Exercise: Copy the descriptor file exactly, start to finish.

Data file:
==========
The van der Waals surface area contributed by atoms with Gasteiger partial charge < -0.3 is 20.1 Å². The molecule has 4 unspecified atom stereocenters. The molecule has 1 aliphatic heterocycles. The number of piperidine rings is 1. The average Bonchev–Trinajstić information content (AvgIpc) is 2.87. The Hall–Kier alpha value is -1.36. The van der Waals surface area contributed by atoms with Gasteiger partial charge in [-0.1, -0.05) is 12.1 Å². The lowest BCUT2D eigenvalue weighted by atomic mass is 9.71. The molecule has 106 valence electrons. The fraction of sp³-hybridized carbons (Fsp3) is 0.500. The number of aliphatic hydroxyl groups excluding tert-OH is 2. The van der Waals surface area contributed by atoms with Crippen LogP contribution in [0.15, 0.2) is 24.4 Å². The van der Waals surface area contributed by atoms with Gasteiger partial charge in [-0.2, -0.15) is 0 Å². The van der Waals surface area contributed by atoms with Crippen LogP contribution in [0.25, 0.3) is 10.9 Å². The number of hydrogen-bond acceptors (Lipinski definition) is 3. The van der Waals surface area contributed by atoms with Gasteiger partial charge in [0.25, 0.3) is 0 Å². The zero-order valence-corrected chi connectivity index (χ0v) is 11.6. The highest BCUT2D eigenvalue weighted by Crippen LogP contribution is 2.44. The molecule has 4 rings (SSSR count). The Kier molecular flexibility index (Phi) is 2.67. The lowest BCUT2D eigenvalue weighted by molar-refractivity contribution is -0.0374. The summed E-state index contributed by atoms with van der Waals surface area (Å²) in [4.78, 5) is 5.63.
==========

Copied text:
The van der Waals surface area contributed by atoms with Gasteiger partial charge < -0.3 is 20.1 Å². The molecule has 4 unspecified atom stereocenters. The molecule has 1 aliphatic heterocycles. The number of piperidine rings is 1. The average Bonchev–Trinajstić information content (AvgIpc) is 2.87. The Hall–Kier alpha value is -1.36. The van der Waals surface area contributed by atoms with Gasteiger partial charge in [-0.1, -0.05) is 12.1 Å². The lowest BCUT2D eigenvalue weighted by atomic mass is 9.71. The molecule has 106 valence electrons. The fraction of sp³-hybridized carbons (Fsp3) is 0.500. The number of aliphatic hydroxyl groups excluding tert-OH is 2. The van der Waals surface area contributed by atoms with Crippen LogP contribution in [0.15, 0.2) is 24.4 Å². The van der Waals surface area contributed by atoms with Gasteiger partial charge in [-0.2, -0.15) is 0 Å². The van der Waals surface area contributed by atoms with Crippen LogP contribution in [0.25, 0.3) is 10.9 Å². The number of hydrogen-bond acceptors (Lipinski definition) is 3. The van der Waals surface area contributed by atoms with Gasteiger partial charge in [0.25, 0.3) is 0 Å². The zero-order valence-corrected chi connectivity index (χ0v) is 11.6. The highest BCUT2D eigenvalue weighted by Crippen LogP contribution is 2.44. The molecule has 4 rings (SSSR count). The Kier molecular flexibility index (Phi) is 2.67. The lowest BCUT2D eigenvalue weighted by molar-refractivity contribution is -0.0374. The summed E-state index contributed by atoms with van der Waals surface area (Å²) in [4.78, 5) is 5.63.